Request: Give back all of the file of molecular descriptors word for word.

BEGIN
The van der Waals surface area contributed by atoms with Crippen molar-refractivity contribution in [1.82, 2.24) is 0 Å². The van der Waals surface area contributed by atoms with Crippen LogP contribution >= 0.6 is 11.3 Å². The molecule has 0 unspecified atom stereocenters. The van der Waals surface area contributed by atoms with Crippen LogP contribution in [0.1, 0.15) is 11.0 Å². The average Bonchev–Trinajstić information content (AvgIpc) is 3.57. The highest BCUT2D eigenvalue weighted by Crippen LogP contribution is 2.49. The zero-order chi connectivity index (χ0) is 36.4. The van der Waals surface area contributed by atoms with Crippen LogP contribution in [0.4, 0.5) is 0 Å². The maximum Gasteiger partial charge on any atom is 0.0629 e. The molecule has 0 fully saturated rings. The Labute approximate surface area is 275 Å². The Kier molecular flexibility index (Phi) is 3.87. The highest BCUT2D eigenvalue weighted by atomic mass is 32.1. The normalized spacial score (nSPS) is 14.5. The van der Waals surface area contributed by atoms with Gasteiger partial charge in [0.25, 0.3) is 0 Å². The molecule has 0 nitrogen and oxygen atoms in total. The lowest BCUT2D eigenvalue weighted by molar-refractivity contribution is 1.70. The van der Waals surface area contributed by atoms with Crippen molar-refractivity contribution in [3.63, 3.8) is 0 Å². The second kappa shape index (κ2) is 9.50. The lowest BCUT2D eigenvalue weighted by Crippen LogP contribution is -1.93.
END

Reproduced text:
The van der Waals surface area contributed by atoms with Crippen molar-refractivity contribution in [1.82, 2.24) is 0 Å². The van der Waals surface area contributed by atoms with Crippen LogP contribution >= 0.6 is 11.3 Å². The molecule has 0 unspecified atom stereocenters. The van der Waals surface area contributed by atoms with Crippen LogP contribution in [0.1, 0.15) is 11.0 Å². The average Bonchev–Trinajstić information content (AvgIpc) is 3.57. The highest BCUT2D eigenvalue weighted by Crippen LogP contribution is 2.49. The zero-order chi connectivity index (χ0) is 36.4. The van der Waals surface area contributed by atoms with Crippen LogP contribution in [0.4, 0.5) is 0 Å². The maximum Gasteiger partial charge on any atom is 0.0629 e. The molecule has 0 fully saturated rings. The Labute approximate surface area is 275 Å². The Kier molecular flexibility index (Phi) is 3.87. The highest BCUT2D eigenvalue weighted by atomic mass is 32.1. The normalized spacial score (nSPS) is 14.5. The van der Waals surface area contributed by atoms with Gasteiger partial charge in [0.25, 0.3) is 0 Å². The molecule has 0 nitrogen and oxygen atoms in total. The lowest BCUT2D eigenvalue weighted by molar-refractivity contribution is 1.70. The van der Waals surface area contributed by atoms with Crippen molar-refractivity contribution in [3.63, 3.8) is 0 Å². The second kappa shape index (κ2) is 9.50. The lowest BCUT2D eigenvalue weighted by Crippen LogP contribution is -1.93.